As recently as a few weeks ago, Democrats in Congress were sure that they'd be able to repeal the Bush-era tax cuts for wealthiest Americans—and some thought it might be a winning issue for the midterm elections.
But as lawmakers run though the final days before they return to the campaign trail, the tax-cut issue has been put on hold until after the November elections. With Democrats divided on strategy and Republicans united in opposition to anything short of a full extension, Democratic leaders concluded that there was little hope of enacting President Obama's proposal to extend the tax cuts for everyone except individuals earning more than $200,000 per year or joint filers earning more than $250,000.
"That's just the reality," says Illinois Sen. Dick Durbin, the Senate Democratic whip, adding that he doesn't expect the Senate to pass much before the election aside from a continuing resolution to keep the federal government funded. Many Democratic members say they don't want to vote on the issue unless it is sure to pass.
Senate Majority Leader Harry Reid of Nevada last week promised that the Senate will vote on taxes during a lame-duck session following the November elections. Although a vote in the House is still possible before members leave to campaign, Maryland Rep. Steny Hoyer, the House majority leader, said on Fox News Sunday that he "doubted" it would happen.
Without congressional action, all of the income tax cuts expire at year-end. This is not a stated goal of either party, but it is a possibility if legislative gridlock continues past November. For a family earning from $50,000 to $75,000 a year, for instance, that would mean an average tax increase of $1,180, according to the nonpartisan Tax Policy Center in Washington, D.C.
Many Democratic lawmakers fear that, heading into a heated midterm election, Democrats could get tagged as wasteful tax-and-spend liberals if they allow any taxes to increase, including those for the highest earners. "Tax policy is not one of our strongest political issues," says Sen. Chris Dodd, a Connecticut Democrat who retires next year. Thirty-eight moderate Democrats, the so-called Blue Dogs, signed a letter to House Speaker Nancy Pelosi, a California Democrat, urging her to retain all of the tax cuts. "While those in the highest income brackets comprise only 2 to 3 percent of American taxpayers, economists estimate that they are responsible for 25 percent of national consumer spending. As 70 percent of our economy is driven by consumer spending, this is not the time to jeopardize further growth," the letter states. While it is correct that the wealthy spend a lot overall, economists say that lower-income households tend to spend all or most of any tax savings, providing an immediate boost to the economy, while the wealthy are more inclined to save.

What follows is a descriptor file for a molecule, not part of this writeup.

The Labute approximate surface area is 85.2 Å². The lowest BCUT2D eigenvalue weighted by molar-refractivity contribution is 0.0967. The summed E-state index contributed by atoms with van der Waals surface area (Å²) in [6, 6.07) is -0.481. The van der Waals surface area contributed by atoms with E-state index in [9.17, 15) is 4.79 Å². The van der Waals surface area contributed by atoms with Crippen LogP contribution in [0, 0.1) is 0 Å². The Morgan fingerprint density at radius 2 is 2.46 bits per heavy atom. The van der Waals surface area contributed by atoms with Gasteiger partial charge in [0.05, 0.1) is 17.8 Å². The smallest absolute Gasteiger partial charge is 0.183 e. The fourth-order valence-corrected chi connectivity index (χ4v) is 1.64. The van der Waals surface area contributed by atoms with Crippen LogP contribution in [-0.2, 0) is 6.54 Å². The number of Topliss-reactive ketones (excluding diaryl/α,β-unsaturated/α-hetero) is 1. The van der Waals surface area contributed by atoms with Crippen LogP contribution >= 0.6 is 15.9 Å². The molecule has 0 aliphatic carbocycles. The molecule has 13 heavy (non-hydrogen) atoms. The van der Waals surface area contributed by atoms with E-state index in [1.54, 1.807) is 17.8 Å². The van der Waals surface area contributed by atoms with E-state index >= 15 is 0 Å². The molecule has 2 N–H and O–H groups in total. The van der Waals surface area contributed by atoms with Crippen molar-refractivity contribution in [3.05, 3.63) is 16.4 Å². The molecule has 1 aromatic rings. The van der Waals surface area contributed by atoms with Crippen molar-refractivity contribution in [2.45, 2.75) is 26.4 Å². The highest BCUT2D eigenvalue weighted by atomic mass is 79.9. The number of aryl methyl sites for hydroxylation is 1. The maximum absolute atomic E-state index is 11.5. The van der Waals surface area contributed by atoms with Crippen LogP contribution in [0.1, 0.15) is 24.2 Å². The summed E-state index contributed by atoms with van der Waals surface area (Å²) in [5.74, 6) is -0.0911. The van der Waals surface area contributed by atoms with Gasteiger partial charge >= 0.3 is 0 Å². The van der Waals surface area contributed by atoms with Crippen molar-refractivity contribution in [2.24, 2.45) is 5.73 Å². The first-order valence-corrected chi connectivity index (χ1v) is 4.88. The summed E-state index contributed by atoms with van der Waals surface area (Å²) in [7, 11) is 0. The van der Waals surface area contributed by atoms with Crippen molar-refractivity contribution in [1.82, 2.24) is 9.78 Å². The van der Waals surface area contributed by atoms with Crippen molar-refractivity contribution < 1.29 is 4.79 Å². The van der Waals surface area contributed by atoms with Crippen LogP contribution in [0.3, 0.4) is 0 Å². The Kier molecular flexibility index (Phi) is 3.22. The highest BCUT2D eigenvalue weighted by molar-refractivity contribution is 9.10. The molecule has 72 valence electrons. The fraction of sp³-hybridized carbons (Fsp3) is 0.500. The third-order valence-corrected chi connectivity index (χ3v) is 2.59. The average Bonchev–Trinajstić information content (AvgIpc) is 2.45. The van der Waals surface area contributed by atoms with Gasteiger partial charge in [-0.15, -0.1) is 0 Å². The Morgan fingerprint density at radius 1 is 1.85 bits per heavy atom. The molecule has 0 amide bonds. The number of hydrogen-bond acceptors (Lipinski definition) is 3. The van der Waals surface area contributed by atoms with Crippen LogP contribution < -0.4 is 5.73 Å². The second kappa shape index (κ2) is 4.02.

Despite an early indication from Ohio Rep. John Boehner, the House GOP leader, that a compromise was possible, House and Senate Republicans have stuck to their guns on an across-the-board extension. Senate Majority Leader Harry Reid of Nevada is promising that Democrats will push for the tax extension for middle-class Americans after the elections. "We will come back in November and stay in session as long as it takes to get this done," said his spokesman, Jim Manley, in a statement.
The extension of income-tax cuts is not the only tax issue on the congressional plate. Also unresolved are capital gains taxes, the estate tax (due to return next year after being zeroed out for 2010), and other elements in the 2001 and 2003 tax legislation. Democrats also hope to take up a package of miscellaneous tax cuts, which expired last year, as well as the tax incentives included in the stimulus bill, which are set to expire in December.
The tax cuts are bound to become a hot campaign issue, with Republicans already accusing Democrats of allowing tax rates to increase. "To be clear, a vote to adjourn Congress at the end of this week will be a vote to raise taxes on the American people and kill American jobs," states a news release from the office of House Republican Leader John Boehner of Ohio.
Over the weekend, Hoyer tried to push back against this message, calling the possible 2011 tax hikes a "Republican increase in middle-income taxes" since the expiration of the tax cuts was part of the original legislation passed in 2001 and 2003 by a Republican majority in Congress. The legislation was written that way in order to appear to hold down the long-term costs of the tax cuts in the so-called "out years" of budget forecasts.
Hoyer also said that Democrats can "guarantee" passage of a middle-class tax extension during the lame duck session.